1. Detention pond with unwanted vegetation. Volume capacity could be impacted as well due to trees that are growing in the pond. Too many trees and other unwanted vegetation do not allow for the wanted vegetation to grow correctly and can also cause erosion issues. Trees and other woody vegetation damage the structures in the pond if left unmaintained.
  2. With unwanted vegetation removed, water flow is allowed to move through the pond as originally designed. Vegetation that should be in the pond (grasses) will grow and provide filtration of sediments and pollutants before water leaves the pond. The wanted vegetation will also stabilize the embankments and help prevent erosion from occurring.

The Cobb County Stormwater Management (CCSWM) is a Division of the Cobb County Water System and is currently divided into four Sections: 


The Operations Section of the Stormwater Management Division is responsible for maintaining stormwater infrastructure in unincorporated Cobb County which has been formally dedicated to and accepted by Cobb County for perpetual maintenance. Most commonly, this formal dedication and acceptance process is handled through the recordation of a Final Plat. The maintenance of dedicated stormwater infrastructure is currently limited to the structural components of the stormwater conveyance system (i.e. pipes and ponds) and does not include maintenance activities related to open drainage systems, such as streams, creeks ditches and/or other open drainage easements [refer to Section 110-61 (f) in the Cobb County Code or online]. 

Currently, the Operations Section is staffed by thirteen people. 

Plan Review

Plan Review is one of the two regulatory sections of the Stormwater Management Division. This section is responsible for: 

  •  Reviewing the Stormwater Management aspects of new development and redevelopment proposals in the County. 
  •  Ensure compliance with the Cobb County Code, the Cobb County Development Standards and specific stipulations set by the Cobb County Board of Commissioners relative to property rezoning.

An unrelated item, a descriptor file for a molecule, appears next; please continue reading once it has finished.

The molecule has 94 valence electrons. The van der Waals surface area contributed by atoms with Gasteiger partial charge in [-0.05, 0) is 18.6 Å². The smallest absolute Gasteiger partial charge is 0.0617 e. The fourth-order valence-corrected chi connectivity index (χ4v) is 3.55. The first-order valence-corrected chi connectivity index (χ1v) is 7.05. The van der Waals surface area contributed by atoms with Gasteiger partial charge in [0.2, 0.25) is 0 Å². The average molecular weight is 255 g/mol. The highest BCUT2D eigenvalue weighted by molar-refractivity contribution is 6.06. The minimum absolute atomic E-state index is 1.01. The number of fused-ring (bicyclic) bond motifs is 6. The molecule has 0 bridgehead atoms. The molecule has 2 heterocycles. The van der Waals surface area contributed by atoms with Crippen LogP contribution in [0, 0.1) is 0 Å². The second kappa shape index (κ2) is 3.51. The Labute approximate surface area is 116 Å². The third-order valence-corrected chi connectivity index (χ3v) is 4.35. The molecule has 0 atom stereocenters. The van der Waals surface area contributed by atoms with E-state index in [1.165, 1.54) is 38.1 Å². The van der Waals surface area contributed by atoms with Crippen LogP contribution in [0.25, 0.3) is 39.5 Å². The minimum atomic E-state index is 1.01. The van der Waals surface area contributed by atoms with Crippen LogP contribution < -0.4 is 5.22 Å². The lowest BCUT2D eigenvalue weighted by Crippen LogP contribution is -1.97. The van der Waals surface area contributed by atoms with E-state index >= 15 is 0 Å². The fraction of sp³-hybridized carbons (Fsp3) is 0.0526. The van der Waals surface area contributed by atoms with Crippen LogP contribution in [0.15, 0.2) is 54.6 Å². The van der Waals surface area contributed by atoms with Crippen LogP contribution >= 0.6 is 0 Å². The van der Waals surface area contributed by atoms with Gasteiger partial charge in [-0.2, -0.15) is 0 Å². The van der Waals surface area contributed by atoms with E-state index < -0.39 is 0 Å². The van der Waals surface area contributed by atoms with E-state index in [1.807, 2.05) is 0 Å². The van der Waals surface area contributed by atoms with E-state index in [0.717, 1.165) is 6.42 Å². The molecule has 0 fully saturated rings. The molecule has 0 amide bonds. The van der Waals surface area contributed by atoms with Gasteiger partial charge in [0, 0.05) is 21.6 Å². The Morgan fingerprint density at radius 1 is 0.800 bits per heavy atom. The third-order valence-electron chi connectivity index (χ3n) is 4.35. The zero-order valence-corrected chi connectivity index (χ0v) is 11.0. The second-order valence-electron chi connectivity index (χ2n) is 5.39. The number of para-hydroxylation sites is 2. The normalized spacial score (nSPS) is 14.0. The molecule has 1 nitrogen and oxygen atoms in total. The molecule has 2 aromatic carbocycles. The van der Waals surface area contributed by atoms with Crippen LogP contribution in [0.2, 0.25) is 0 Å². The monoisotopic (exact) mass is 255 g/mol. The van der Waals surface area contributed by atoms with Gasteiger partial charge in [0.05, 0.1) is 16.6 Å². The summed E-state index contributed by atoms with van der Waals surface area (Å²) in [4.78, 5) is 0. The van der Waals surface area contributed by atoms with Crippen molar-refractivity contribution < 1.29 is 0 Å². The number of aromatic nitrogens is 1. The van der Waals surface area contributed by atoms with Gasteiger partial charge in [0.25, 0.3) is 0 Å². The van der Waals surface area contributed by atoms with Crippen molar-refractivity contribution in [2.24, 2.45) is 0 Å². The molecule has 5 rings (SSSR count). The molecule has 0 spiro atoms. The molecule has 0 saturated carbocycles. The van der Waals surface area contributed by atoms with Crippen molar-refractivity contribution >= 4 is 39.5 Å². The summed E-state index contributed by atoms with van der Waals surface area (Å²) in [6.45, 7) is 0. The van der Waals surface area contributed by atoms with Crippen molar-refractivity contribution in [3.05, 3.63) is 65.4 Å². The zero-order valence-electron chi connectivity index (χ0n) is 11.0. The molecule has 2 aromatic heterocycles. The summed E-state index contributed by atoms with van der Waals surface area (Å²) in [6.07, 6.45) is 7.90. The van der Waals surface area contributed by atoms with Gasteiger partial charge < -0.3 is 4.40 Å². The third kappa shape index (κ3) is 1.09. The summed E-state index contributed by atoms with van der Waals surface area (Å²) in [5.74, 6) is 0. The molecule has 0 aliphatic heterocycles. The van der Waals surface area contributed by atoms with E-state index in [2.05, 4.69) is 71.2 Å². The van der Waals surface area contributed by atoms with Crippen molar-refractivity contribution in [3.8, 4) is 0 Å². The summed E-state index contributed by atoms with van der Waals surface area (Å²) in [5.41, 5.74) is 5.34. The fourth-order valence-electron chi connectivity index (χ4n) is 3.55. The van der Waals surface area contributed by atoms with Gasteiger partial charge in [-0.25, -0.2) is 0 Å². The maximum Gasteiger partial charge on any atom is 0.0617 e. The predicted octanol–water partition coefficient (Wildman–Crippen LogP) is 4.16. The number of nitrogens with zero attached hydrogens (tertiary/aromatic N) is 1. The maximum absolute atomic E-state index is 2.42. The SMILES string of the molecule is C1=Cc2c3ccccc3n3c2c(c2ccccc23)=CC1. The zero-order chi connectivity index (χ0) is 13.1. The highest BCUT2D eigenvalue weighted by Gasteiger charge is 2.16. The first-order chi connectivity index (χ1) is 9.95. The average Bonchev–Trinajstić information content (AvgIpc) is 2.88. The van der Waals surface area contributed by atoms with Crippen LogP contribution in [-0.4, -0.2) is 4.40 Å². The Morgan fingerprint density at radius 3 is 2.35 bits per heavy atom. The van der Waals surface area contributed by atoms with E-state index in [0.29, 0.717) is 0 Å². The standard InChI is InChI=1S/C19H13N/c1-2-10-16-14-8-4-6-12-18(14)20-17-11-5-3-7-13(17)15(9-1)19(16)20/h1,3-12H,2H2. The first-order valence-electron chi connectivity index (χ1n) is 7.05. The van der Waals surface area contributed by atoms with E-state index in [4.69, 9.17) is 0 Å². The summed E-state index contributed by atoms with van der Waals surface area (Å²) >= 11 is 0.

•  Review all Rezoning and Variance applications to ensure compliance with all Federal, State and local requirements pertaining to flood mitigation and water quality protection. 

Currently, the Plan Review Section is staffed by three people.

Water Quality (Stormwater Environmental Compliance)

Water Quality is another regulatory branch of the Stormwater Management Division. This Section is responsible for: 

  • Maintaining Cobb County’s compliance with: 
    • The federal and state mandated National Pollution Discharge Elimination System (NPDES) MS4 permit; with the Metropolitan North Georgia Water Planning District (i.e. “the District) requirements pursuant to O.C.G.A. § 12-5-582(a). 
    • The Federal Emergency Management Agency (FEMA) Community Rating System (CRS) for setting flood insurance premiums. 
  • Collect samples and perform dry weather screening inspections as required under the provisions of Cobb County’s NPDES permit. 
  • Perform property flood damage assessments. 
  • Educate and train the community on stormwater pollution prevention. 
  • Issue water quality violations. 
  • Work with the offending parties to have violations of the Clean Water Act corrected. 

Currently, the Water Quality Section is staffed by three people. 

Basin Planning

Basin Planning is the section of CCSWM responsible for performing storm drainage design; in concert with the Operations and Maintenance Section, compiling the comprehensive countywide storm drainage structure inventory database; updating and expanding countywide floodplain mapping; and preparing long-term comprehensive basin-wide stormwater management capital improvement master plans for Cobb County. 

This Section is responsible for: 

  • Updating the FEMA flood insurance study maps for Cobb County. 
  • Planning structural and non-structural Capital Improvements to Cobb County’s Stormwater Master Plan. 
  • Updating CCSWM’s hydrologic (HEC-1) and hydraulic (HEC-2 or HEC-RAS) basin simulation models. 
  • Creating and improving CCSWM’s planning maps, including
    • Stream buffer maps 
    • Monitoring station location maps 
    • Rain gage maps 
    • Floodplain purchase tracking maps 
  • Performing hydrologic and hydraulic basin studies to independently evaluate the effect of urbanization on downstream properties. 
  • Designing storm drainage pipe upgrades to Cobb County’s stormwater management infrastructure. 

Currently, the Basin Planning Section is staffed by one person.